Bill de Blasio’s Rocky Relationship with His Jewish Voters

While campaigning for mayor of New York City in 2013, Bill de Blasio developed important relationships with influential ḥaredi leaders, which would serve him well politically. In turn he, delivered on two key promises: easing restrictions on a controversial circumcision practice, known as m’tsitsah b’peh—considered essential by some Orthodox rabbinic authorities—and curbing government interference in religious schools. But de Blasio leaves office unpopular with Jewish constituents across the spectrum. Jacob Kornbluh writes:

Liberal supporters chafed at what they saw as de Blasio’s overly solicitous attitude toward the Orthodox. “All the Reform leaders wanted to talk about with him was his stance on m’tsitsah b’peh and that he was too supportive of Israel,” said one former senior aide, who spoke on condition of anonymity to share what had been the private conversations.

But de Blasio and Orthodox Jews — both leadership and their followers — had a serious falling out when the pandemic hit. . . . The mayor managed to enrage much of the Jewish community with a single tweet in April 2020. After witnessing a large Orthodox funeral in Williamsburg, de Blasio warned “the Jewish community, and all communities” that police would vigorously enforce social distancing rules that prohibited such public gatherings. Many Orthodox leaders took offense to the singling out of their people and this particular funeral, and asked why de Blasio didn’t crack down on crowds in public parks. Others were infuriated by what they saw as “scapegoating” of all Jews based on the behavior of one sect.

De Blasio . . . has been an ardent supporter and is also an outspoken critic of the Boycott, Sanctions, and Divestment movement. Barely a month in office, de Blasio delivered a fervent pro-Israel speech at a closed AIPAC meeting, and faced fierce liberal backlash.

A former senior aide said, “He believes the creation of Israel as a Jewish state is a correct and necessary outcome of the Holocaust. That’s all. . . . That doesn’t mean its government can do no wrong or that its treatment of Palestinians doesn’t need drastic improvement.”

Of course, to Israelis and committed Zionists, the idea that the Holocaust somehow justifies Israel’s existence—and that Jews would otherwise not have a right to self-national determination—is anathema.

Read more at Forward

More about: Bill de Blasio, Coronavirus, Hasidim, New York City, U.S. Politics

Iran’s Program of Subversion and Propaganda in the Caucasus

In the past week, Iranian proxies and clients have attacked Israel from the West Bank, Gaza, Lebanon, and Yemen. Iran also has substantial military assets in Iraq and Syria—countries over which it exercises a great deal of control—which could launch significant attacks on Israel as well. Tehran, in addition, has stretched its influence northward into both Azerbaijan and Armenia. While Israel has diplomatic relations with both of these rival nations, its relationship with Baku is closer and involves significant military and security collaboration, some of which is directed against Iran. Alexander Grinberg writes:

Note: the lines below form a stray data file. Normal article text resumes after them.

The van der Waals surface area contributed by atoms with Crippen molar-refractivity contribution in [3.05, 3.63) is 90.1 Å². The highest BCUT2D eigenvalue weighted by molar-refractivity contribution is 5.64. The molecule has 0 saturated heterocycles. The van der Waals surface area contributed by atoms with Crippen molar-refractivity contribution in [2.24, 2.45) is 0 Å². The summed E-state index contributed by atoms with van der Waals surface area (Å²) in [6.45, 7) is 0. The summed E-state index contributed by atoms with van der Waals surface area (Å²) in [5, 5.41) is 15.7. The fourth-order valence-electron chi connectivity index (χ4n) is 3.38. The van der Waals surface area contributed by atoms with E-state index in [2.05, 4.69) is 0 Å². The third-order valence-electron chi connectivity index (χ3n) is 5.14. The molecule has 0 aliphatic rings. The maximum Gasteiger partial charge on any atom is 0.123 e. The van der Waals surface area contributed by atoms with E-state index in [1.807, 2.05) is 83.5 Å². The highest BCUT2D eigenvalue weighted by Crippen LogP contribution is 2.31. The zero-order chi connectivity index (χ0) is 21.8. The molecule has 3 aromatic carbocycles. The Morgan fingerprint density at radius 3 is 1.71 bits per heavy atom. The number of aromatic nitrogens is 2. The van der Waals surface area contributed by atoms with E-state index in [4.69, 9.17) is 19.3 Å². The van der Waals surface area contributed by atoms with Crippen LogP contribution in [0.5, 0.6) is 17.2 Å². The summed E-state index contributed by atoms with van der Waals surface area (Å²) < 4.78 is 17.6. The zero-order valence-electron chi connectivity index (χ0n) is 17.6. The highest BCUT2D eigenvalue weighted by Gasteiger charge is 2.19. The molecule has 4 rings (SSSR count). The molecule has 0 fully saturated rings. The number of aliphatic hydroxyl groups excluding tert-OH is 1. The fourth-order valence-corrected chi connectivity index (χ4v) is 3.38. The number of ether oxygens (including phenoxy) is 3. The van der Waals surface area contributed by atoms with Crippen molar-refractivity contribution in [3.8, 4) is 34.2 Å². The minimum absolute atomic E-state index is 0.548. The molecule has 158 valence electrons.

Iran exploits ethnic and religious factors in both Armenia and Azerbaijan to further its interests. . . . In Armenia, Iran attempts to tarnish the legitimacy of the elected government and exploit the church’s nationalist position and tensions between it and the Armenian government; in Azerbaijan, the Iranian regime employs outright terrorist methods similar to its support for terrorist proxies in the Middle East [in order to] undermine the regime.

Huseyniyyun (Islamic Resistance Movement of Azerbaijan) is a terrorist militia made up of ethnic Azeris and designed to fight against Azerbaijan. It was established by the Islamic Revolutionary Guard Corps . . . in the image of other pro-Iranian militias. . . . Currently, Huseyniyyun is not actively engaged in terrorist activities as Iran prefers more subtle methods of subversion. The organization serves as a mouthpiece of the Iranian regime on various Telegram channels in the Azeri language. The main impact of Huseyniyyun is that it helps spread Iranian propaganda in Azerbaijan.

The Iranian regime fears the end of hostilities between Armenia and Azerbaijan because this would limit its options for disruption. Iranian outlets are replete with anti-Semitic paranoia against Azerbaijan, accusing the country of awarding its territory to Zionists and NATO. . . . Likewise, it is noteworthy that Armenian nationalists reiterate hideous anti-Semitic tropes that are identical to those spouted by the Iranians and Palestinians. Moreover, leading Iranian analysts have no qualms about openly praising [sympathetic] Armenian clergy together with terrorist Iran-funded Azeri movements for working toward Iranian goals.

Read more at Jerusalem Institute for Strategy and Security

More about: Azerbaijan, Iran, Israeli Security